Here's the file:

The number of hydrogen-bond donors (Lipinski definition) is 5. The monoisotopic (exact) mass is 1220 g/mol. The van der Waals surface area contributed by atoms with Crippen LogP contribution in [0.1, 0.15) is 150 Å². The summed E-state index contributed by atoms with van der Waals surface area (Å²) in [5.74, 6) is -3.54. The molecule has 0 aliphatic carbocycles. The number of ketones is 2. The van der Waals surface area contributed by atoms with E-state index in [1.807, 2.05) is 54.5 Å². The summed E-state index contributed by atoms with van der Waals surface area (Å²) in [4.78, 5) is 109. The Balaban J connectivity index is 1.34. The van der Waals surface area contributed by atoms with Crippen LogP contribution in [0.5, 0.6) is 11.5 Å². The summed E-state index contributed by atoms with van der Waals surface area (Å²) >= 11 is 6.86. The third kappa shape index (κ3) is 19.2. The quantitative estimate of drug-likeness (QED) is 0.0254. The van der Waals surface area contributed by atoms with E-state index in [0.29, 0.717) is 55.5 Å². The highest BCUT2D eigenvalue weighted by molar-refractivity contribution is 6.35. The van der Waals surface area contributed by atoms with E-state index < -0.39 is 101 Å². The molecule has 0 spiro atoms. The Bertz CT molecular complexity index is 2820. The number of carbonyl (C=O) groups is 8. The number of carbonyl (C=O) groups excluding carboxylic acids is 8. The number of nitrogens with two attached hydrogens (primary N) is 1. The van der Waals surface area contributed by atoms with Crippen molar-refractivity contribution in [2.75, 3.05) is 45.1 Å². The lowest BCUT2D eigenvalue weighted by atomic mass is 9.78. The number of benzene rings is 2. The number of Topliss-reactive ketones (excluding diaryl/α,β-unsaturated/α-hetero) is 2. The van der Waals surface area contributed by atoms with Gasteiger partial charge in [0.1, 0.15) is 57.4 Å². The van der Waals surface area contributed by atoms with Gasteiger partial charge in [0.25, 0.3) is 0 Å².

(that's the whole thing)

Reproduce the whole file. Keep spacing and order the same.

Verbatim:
The number of hydrogen-bond donors (Lipinski definition) is 5. The monoisotopic (exact) mass is 1220 g/mol. The van der Waals surface area contributed by atoms with Crippen LogP contribution in [0.1, 0.15) is 150 Å². The summed E-state index contributed by atoms with van der Waals surface area (Å²) in [5.74, 6) is -3.54. The molecule has 0 aliphatic carbocycles. The number of ketones is 2. The van der Waals surface area contributed by atoms with E-state index in [1.807, 2.05) is 54.5 Å². The summed E-state index contributed by atoms with van der Waals surface area (Å²) in [4.78, 5) is 109. The Balaban J connectivity index is 1.34. The van der Waals surface area contributed by atoms with Crippen LogP contribution in [0.5, 0.6) is 11.5 Å². The summed E-state index contributed by atoms with van der Waals surface area (Å²) >= 11 is 6.86. The third kappa shape index (κ3) is 19.2. The quantitative estimate of drug-likeness (QED) is 0.0254. The van der Waals surface area contributed by atoms with E-state index in [0.29, 0.717) is 55.5 Å². The highest BCUT2D eigenvalue weighted by molar-refractivity contribution is 6.35. The van der Waals surface area contributed by atoms with E-state index < -0.39 is 101 Å². The molecule has 0 spiro atoms. The Bertz CT molecular complexity index is 2820. The number of carbonyl (C=O) groups is 8. The number of carbonyl (C=O) groups excluding carboxylic acids is 8. The number of nitrogens with two attached hydrogens (primary N) is 1. The van der Waals surface area contributed by atoms with Crippen molar-refractivity contribution in [2.75, 3.05) is 45.1 Å². The lowest BCUT2D eigenvalue weighted by atomic mass is 9.78. The number of benzene rings is 2. The number of Topliss-reactive ketones (excluding diaryl/α,β-unsaturated/α-hetero) is 2. The van der Waals surface area contributed by atoms with Gasteiger partial charge in [0.1, 0.15) is 57.4 Å². The van der Waals surface area contributed by atoms with Gasteiger partial charge in [0.25, 0.3) is 0 Å².